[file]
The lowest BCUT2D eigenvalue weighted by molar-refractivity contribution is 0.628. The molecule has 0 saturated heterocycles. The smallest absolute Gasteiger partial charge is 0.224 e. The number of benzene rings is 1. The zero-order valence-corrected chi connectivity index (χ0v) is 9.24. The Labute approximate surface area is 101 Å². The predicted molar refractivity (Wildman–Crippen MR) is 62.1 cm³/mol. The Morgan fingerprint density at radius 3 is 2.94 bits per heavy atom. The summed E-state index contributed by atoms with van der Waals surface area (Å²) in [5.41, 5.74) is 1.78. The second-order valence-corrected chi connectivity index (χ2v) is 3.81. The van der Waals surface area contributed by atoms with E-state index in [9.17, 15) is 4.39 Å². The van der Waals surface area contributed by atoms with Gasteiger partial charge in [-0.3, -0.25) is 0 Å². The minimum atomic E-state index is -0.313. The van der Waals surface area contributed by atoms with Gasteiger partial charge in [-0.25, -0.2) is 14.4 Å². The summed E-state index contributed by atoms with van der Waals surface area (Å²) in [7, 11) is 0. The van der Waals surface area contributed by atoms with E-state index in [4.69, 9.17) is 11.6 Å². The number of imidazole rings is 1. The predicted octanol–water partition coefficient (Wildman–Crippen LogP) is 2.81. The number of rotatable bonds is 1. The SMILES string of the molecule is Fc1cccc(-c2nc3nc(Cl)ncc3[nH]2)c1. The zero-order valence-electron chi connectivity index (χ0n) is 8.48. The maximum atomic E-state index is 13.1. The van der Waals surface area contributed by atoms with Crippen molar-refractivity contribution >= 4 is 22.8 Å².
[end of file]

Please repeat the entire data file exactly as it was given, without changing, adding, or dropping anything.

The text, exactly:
The lowest BCUT2D eigenvalue weighted by molar-refractivity contribution is 0.628. The molecule has 0 saturated heterocycles. The smallest absolute Gasteiger partial charge is 0.224 e. The number of benzene rings is 1. The zero-order valence-corrected chi connectivity index (χ0v) is 9.24. The Labute approximate surface area is 101 Å². The predicted molar refractivity (Wildman–Crippen MR) is 62.1 cm³/mol. The Morgan fingerprint density at radius 3 is 2.94 bits per heavy atom. The summed E-state index contributed by atoms with van der Waals surface area (Å²) in [5.41, 5.74) is 1.78. The second-order valence-corrected chi connectivity index (χ2v) is 3.81. The van der Waals surface area contributed by atoms with E-state index in [9.17, 15) is 4.39 Å². The van der Waals surface area contributed by atoms with Gasteiger partial charge in [-0.3, -0.25) is 0 Å². The minimum atomic E-state index is -0.313. The van der Waals surface area contributed by atoms with Gasteiger partial charge in [-0.25, -0.2) is 14.4 Å². The summed E-state index contributed by atoms with van der Waals surface area (Å²) in [7, 11) is 0. The van der Waals surface area contributed by atoms with E-state index in [4.69, 9.17) is 11.6 Å². The number of imidazole rings is 1. The predicted octanol–water partition coefficient (Wildman–Crippen LogP) is 2.81. The number of rotatable bonds is 1. The SMILES string of the molecule is Fc1cccc(-c2nc3nc(Cl)ncc3[nH]2)c1. The zero-order valence-electron chi connectivity index (χ0n) is 8.48. The maximum atomic E-state index is 13.1. The van der Waals surface area contributed by atoms with Crippen molar-refractivity contribution >= 4 is 22.8 Å².